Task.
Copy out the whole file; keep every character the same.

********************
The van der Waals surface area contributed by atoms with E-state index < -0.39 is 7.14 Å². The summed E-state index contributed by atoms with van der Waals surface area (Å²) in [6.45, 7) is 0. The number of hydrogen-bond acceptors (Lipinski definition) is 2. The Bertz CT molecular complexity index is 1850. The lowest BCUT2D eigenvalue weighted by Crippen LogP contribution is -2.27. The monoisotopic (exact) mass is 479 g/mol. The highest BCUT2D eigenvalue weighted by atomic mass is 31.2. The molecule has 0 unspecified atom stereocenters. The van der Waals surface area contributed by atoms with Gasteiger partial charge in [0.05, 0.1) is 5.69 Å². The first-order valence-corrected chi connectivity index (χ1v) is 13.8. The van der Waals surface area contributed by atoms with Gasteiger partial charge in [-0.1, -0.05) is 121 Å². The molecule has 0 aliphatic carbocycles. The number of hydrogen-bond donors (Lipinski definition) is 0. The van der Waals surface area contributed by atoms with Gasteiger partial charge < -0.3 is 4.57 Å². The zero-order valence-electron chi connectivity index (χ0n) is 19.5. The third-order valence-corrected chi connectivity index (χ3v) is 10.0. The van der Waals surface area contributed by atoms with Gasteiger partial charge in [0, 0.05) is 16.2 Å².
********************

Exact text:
The van der Waals surface area contributed by atoms with E-state index < -0.39 is 7.14 Å². The summed E-state index contributed by atoms with van der Waals surface area (Å²) in [6.45, 7) is 0. The number of hydrogen-bond acceptors (Lipinski definition) is 2. The Bertz CT molecular complexity index is 1850. The lowest BCUT2D eigenvalue weighted by Crippen LogP contribution is -2.27. The monoisotopic (exact) mass is 479 g/mol. The highest BCUT2D eigenvalue weighted by atomic mass is 31.2. The molecule has 0 unspecified atom stereocenters. The van der Waals surface area contributed by atoms with Gasteiger partial charge in [0.05, 0.1) is 5.69 Å². The first-order valence-corrected chi connectivity index (χ1v) is 13.8. The van der Waals surface area contributed by atoms with Gasteiger partial charge in [-0.1, -0.05) is 121 Å². The molecule has 0 aliphatic carbocycles. The number of hydrogen-bond donors (Lipinski definition) is 0. The van der Waals surface area contributed by atoms with Gasteiger partial charge < -0.3 is 4.57 Å². The zero-order valence-electron chi connectivity index (χ0n) is 19.5. The third-order valence-corrected chi connectivity index (χ3v) is 10.0. The van der Waals surface area contributed by atoms with Gasteiger partial charge in [0, 0.05) is 16.2 Å².